Is Zuma decisive or expedient? You decide

2011-09-24 08:46

On one level, it would be churlish not to welcome President Jacob Zuma’s ­decisiveness over the past week.

He has taken three important steps. Firstly, he declared that he would appoint a commission of inquiry into the arms deal that has vexed the ANC since 1999. Secondly, the ANC shelved the pernicious ­Protection of State Information Bill.

Thirdly, he ­announced that he had, as long ago as August, asked National Police Commissioner Bheki Cele to present him with reasons the presidency should not appoint a board of inquiry into his conduct in the course of the signing of the police headquarters lease.

Public Protector Thuli Madonsela has found that the signing of the multimillion-rand leases was illegal.

She recommended action against ­public works minister Gwen Nkabinde-Mahlangu and sought an explanation from Cele, who is friends with Roux Shabangu, the landlord of the troublesome buildings.

Given that the arms deal scandal is 13 years old, action on the public protector’s report is well overdue.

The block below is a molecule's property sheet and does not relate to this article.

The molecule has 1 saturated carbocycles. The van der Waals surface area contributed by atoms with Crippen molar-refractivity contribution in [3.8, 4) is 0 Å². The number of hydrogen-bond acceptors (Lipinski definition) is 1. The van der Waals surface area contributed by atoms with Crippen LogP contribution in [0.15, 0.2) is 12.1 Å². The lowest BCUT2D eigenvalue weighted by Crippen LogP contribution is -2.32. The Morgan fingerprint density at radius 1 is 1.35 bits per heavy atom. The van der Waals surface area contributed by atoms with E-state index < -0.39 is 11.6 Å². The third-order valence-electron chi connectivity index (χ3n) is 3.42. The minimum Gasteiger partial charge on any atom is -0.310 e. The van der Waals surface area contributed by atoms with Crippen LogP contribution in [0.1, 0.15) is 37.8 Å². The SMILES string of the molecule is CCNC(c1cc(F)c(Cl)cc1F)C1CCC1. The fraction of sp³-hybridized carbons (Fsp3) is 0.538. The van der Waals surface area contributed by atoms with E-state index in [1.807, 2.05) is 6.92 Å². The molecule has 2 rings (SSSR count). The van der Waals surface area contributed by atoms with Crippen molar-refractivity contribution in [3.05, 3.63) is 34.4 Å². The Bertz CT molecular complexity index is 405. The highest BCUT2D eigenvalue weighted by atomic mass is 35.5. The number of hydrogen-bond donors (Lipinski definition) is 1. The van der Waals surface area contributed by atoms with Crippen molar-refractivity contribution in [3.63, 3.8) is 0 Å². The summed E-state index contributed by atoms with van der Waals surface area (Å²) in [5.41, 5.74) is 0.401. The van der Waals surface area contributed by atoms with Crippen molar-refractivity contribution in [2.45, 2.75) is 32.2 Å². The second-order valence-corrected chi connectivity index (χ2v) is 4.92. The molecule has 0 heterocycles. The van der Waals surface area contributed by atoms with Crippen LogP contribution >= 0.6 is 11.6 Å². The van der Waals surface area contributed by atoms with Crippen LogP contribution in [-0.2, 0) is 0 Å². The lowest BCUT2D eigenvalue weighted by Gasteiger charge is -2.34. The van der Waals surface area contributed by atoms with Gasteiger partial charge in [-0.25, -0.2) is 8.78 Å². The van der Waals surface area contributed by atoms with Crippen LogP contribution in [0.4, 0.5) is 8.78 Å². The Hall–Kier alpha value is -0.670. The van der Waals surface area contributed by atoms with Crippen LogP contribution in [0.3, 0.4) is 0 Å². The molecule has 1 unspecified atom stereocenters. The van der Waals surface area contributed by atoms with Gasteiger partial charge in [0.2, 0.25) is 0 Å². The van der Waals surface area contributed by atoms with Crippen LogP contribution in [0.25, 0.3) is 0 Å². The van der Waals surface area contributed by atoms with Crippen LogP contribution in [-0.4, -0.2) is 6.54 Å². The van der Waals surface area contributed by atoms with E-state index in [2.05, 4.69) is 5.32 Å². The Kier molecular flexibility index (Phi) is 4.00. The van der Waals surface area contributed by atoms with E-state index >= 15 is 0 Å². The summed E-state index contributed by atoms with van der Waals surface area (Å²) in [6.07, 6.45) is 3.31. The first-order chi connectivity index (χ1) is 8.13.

It is important that the president is ­attempting to bring closure on these festering sores for the sake of good governance.
But is it as straightforward as that, or is it a game of smoke and mirrors?

We sincerely hope not, but here is the counterview.

The bill’s critics have for months been pointing out that it is anti-constitutional. The authorities have made some concessions, but refuse to budge on the core critique, which is that without a public interest defence for people who may possess classified information, it is a harmful draft law.

Until the eve of Zuma’s meeting with US ­President Barack Obama and other heads of state who support the Open Government Partnership, the ANC was deaf to these concerns.

Then when it became clear how embarrassing it would be to sign the partnership while passing the secrecy law, the bill was mysteriously shelved on the eve of voting.

The arms deal commission of inquiry is a ­similarly expedient step.

Anti-arms campaigner Terry Crawford-Browne, who petitioned the ­Constitutional Court to set up a commission, is due in court soon.

Precedent on the judgment in which the court ordered that the legislation to set up the Hawks does not create sufficient independence suggests he may be in with a chance. So, the president orders his own commission.

And while the public protector’s report offers plentiful evidence that the leases were illegally signed, the president is now going to appoint a board to go through all the same evidence.

It looks like a huge eye-blind to us and a deflection from action. Sorry, sir, we are not convinced. 

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